The Chicago Cubs don’t even have their new TV deal yet, but there’s already a carriage fight:

I’m partially kidding here, because, while CSN Chicago is part-owned by the Ricketts Family and does carry a portion of the Cubs’ games, it’s quite a bit bigger and broader than that, given the other sports involved. This is very likely just your standard carriage dispute going right up to the wire on an existing contract. You’ve seen ads like this before.



I’m only partially kidding, however, because this is the kind of issue that the Cubs will face if and when they have their own regional sports network (RSN). They will regularly have to fight to get their channel carried, at the fee-level they’d like to charge cable providers, on whatever basic level of service will reach the most fans. Historically, the way this model for broadcast rights has worked is (with advertising revenue sprinkled in): team charges RSN huge guaranteed fees for their broadcast rights, RSN charges cable providers huge carriages fees to put their channel on their lineup, cable provider passes on at least a portion of those fees to the end consumer in the form of an increased monthly bill.

You can see where the choke point for fighting begins: as more and more consumers rebel at the idea of huge cable bills (full disclosure: I’m a cord-cutter, myself), fewer and fewer cable providers are willing to pay the kind of huge carriage fees that are necessary to make the enterprise profitable for the RSN.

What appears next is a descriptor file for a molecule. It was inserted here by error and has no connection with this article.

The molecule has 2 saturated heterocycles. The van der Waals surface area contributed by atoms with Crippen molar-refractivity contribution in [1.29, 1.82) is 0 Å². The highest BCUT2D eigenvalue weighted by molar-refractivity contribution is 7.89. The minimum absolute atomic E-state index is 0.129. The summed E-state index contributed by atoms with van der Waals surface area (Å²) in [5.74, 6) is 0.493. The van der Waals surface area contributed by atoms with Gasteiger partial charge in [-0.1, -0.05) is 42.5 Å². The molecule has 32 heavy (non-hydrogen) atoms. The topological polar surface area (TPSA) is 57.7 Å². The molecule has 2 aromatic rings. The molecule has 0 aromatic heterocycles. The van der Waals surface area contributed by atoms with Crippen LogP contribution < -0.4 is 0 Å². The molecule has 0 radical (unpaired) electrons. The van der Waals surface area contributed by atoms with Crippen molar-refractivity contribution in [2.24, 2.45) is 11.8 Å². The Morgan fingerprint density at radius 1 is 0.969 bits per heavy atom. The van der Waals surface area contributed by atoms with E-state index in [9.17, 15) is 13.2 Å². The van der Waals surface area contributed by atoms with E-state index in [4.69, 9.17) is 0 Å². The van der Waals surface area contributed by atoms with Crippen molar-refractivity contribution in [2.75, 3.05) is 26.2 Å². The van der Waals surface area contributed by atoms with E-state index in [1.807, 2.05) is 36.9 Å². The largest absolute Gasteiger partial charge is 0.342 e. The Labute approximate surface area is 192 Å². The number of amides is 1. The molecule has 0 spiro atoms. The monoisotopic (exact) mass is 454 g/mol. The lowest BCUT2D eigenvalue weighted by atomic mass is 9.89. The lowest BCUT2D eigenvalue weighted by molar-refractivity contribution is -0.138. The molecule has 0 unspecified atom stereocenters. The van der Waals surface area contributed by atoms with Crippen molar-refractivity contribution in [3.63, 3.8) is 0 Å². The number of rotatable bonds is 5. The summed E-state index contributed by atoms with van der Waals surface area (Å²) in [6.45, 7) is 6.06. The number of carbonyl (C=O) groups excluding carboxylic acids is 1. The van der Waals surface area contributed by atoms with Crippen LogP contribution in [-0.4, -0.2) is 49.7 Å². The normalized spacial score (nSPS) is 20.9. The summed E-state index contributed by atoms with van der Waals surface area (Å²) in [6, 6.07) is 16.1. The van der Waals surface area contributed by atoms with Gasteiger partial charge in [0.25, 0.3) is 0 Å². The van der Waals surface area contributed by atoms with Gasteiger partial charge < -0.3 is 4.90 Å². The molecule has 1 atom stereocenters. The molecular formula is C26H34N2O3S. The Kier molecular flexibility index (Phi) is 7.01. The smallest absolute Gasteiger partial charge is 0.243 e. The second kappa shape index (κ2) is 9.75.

The Dodgers have been the most visible of these fights in recent years, with most Dodgers fans in LA unable to watch games SportsNet LA because the network could net get carriage agreements in place for the season thanks to the steep fees they were hoping to charge. You wonder, then, whether Time Warner – who partnered with the Dodgers on the RSN – regrets that enormous rights deal they signed.

Most importantly, the existence of fights like CSN/Dish one, and of the carriage issues in LA, represent headwinds to the Cubs getting their huge TV deal in the first place* (because it could make potential RSN partners a little more nervous about guaranteeing huge dollars that they aren’t certain they can recoup). At a minimum, it’s a bit of negotiating leverage in those talks, and may force the Cubs to take even more of an equity stake in the RSN, rather than merely getting a huge guaranteed payout. (Then again, because equity distributions from RSNs are not subject to revenue sharing, perhaps that’s the structure the Cubs will want anyway. But I digress.)



As I often say, this is complicated stuff, and it’s easy to see why the work to put together the right TV partnership in the near and long-term has taken so long. I think talking about this issue as a “sports rights bubble” is a bit too simplistic, because there’s still a ton of money to be made. It’s just that the money is shifting as the technology changes and the habits of end users change. Hopefully, these things are being considered carefully, and accurately projected far into the future, as the Cubs negotiate on the TV deal that will dictate, in large part, the financial future of the organization.

*(Poor ratings for Cubs games in recent years can’t have helped, either, but that’s an entirely separate issue.)




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